The District is moving a long-running regulatory clash with the U.S. Department of Labor to a courtroom after a series of rulings that threaten to add $20 million in underpaid wages to the cost of a major mixed-use project.

The D.C. government's lawsuit, filed in federal court, is tied to the CityCenterDC project, a 2.5 million square foot development that's under construction on the site of the former convention center.

Regulators contend that because the District is leasing its land to developers and will later receive benefits like tax revenues and jobs for residents, a 1931 law governing wages for "public works" projects applies to the project's construction.

But the District argues that the project's private underpinnings -- it's being privately financed, constructed, occupied and operated -- make it exempt from the Davis-Bacon Act, and it warned that the Labor Department's decision could threaten existing projects elsewhere in the city.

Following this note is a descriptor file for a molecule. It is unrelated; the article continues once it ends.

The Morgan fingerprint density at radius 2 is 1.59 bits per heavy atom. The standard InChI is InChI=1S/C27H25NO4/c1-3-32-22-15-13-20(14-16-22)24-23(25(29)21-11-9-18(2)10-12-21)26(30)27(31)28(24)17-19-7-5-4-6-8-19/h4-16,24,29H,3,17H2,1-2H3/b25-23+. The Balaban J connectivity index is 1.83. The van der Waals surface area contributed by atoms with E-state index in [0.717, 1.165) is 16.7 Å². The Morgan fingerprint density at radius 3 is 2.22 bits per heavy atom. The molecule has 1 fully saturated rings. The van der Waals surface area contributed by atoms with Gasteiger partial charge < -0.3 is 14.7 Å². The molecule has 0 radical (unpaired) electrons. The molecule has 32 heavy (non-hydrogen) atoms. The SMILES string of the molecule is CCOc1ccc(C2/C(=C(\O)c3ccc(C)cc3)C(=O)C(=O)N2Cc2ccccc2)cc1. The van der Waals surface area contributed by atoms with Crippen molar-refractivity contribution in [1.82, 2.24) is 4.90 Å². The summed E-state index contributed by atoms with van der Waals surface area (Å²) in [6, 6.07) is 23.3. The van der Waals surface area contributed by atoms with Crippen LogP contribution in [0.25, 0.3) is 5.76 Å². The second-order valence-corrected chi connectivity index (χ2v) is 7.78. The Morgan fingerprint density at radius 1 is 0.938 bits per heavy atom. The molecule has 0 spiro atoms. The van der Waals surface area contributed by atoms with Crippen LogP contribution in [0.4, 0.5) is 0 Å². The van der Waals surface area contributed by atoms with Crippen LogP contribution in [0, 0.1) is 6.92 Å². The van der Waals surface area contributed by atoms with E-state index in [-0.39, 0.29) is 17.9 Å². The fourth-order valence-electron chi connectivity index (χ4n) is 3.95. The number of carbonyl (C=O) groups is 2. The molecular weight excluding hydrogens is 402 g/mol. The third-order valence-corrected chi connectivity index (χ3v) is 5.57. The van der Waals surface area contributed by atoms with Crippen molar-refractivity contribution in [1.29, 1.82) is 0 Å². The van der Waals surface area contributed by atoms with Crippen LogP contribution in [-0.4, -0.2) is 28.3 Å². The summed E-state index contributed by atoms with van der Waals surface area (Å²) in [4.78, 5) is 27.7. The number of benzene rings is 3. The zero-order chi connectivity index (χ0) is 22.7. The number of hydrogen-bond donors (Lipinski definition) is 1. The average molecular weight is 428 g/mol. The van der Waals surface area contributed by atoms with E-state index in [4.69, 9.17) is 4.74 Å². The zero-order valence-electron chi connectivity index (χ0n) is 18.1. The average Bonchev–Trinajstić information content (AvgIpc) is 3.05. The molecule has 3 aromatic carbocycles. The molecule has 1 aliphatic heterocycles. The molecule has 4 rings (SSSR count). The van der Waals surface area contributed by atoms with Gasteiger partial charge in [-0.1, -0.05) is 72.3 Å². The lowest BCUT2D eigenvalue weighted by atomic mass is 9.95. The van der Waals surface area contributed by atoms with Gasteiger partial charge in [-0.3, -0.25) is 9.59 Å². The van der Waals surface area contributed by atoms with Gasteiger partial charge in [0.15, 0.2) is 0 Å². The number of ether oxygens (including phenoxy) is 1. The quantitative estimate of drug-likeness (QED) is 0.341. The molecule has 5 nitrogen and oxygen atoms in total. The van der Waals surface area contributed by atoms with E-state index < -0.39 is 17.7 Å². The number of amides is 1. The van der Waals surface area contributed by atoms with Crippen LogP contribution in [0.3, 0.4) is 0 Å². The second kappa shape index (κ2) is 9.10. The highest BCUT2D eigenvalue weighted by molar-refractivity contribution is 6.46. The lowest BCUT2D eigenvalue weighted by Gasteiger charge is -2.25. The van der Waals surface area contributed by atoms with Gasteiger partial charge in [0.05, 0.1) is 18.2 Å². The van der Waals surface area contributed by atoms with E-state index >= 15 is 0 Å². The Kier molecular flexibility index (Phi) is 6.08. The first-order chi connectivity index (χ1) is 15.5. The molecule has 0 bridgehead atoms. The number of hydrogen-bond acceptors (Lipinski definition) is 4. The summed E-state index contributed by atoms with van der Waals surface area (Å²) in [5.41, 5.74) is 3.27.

"There are many other projects in D.C. that are privately financed that may result in incidental tax and employment benefits for the city, but that does not convert them into public buildings or public works," D.C. Attorney General Irvin Nathan said in a statement.

The dispute has been brewing since 2009, when a labor union said that Davis-Bacon's mandate for "prevailing wages" should apply.

The Labor Department initially rejected the union's entreaty, but a senior official reversed that ruling in 2011.

An administrative appeals board upheld the reversal in April, prompting the District's lawsuit.

"While we recognize the private economic benefits the project achieves, the private aspects do not subordinate the public benefits of CityCenterDC, a project envisioned by, negotiated for, contracted for, and constructed and maintained directly by authority of the District," the panel wrote.

Although the CityCenter project is expected to open later this year, the litigation could drag on far longer. If the District loses its case, workers who handled the project could receive back pay.

A spokesperson

for the Labor Department said its staff "will be working with lawyers at the Department of Justice to defend the decision of the [review board.]"

Hines, the project's lead developer, declined to comment on the litigation.